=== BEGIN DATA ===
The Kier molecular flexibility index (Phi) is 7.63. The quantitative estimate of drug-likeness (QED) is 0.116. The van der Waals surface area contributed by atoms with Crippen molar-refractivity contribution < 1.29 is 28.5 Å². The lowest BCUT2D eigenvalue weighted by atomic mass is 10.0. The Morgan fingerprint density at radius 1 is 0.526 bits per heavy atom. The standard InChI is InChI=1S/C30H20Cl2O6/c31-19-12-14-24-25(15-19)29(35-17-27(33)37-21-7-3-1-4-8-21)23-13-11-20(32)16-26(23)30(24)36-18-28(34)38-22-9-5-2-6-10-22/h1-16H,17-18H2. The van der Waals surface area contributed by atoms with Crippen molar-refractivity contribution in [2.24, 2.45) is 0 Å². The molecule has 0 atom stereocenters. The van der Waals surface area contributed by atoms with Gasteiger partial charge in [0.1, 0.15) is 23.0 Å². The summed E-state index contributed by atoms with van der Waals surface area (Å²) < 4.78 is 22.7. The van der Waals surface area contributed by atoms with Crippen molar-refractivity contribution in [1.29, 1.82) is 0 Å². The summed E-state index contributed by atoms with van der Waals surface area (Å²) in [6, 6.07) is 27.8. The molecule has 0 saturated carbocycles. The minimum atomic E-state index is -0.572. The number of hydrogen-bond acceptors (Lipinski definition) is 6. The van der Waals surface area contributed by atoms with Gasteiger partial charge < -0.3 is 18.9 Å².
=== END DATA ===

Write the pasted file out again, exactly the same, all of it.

The Kier molecular flexibility index (Phi) is 7.63. The quantitative estimate of drug-likeness (QED) is 0.116. The van der Waals surface area contributed by atoms with Crippen molar-refractivity contribution < 1.29 is 28.5 Å². The lowest BCUT2D eigenvalue weighted by atomic mass is 10.0. The Morgan fingerprint density at radius 1 is 0.526 bits per heavy atom. The standard InChI is InChI=1S/C30H20Cl2O6/c31-19-12-14-24-25(15-19)29(35-17-27(33)37-21-7-3-1-4-8-21)23-13-11-20(32)16-26(23)30(24)36-18-28(34)38-22-9-5-2-6-10-22/h1-16H,17-18H2. The van der Waals surface area contributed by atoms with Crippen molar-refractivity contribution in [2.24, 2.45) is 0 Å². The molecule has 0 atom stereocenters. The van der Waals surface area contributed by atoms with Gasteiger partial charge in [0.1, 0.15) is 23.0 Å². The summed E-state index contributed by atoms with van der Waals surface area (Å²) < 4.78 is 22.7. The van der Waals surface area contributed by atoms with Crippen molar-refractivity contribution in [1.29, 1.82) is 0 Å². The summed E-state index contributed by atoms with van der Waals surface area (Å²) in [6, 6.07) is 27.8. The molecule has 0 saturated carbocycles. The minimum atomic E-state index is -0.572. The number of hydrogen-bond acceptors (Lipinski definition) is 6. The van der Waals surface area contributed by atoms with Gasteiger partial charge < -0.3 is 18.9 Å².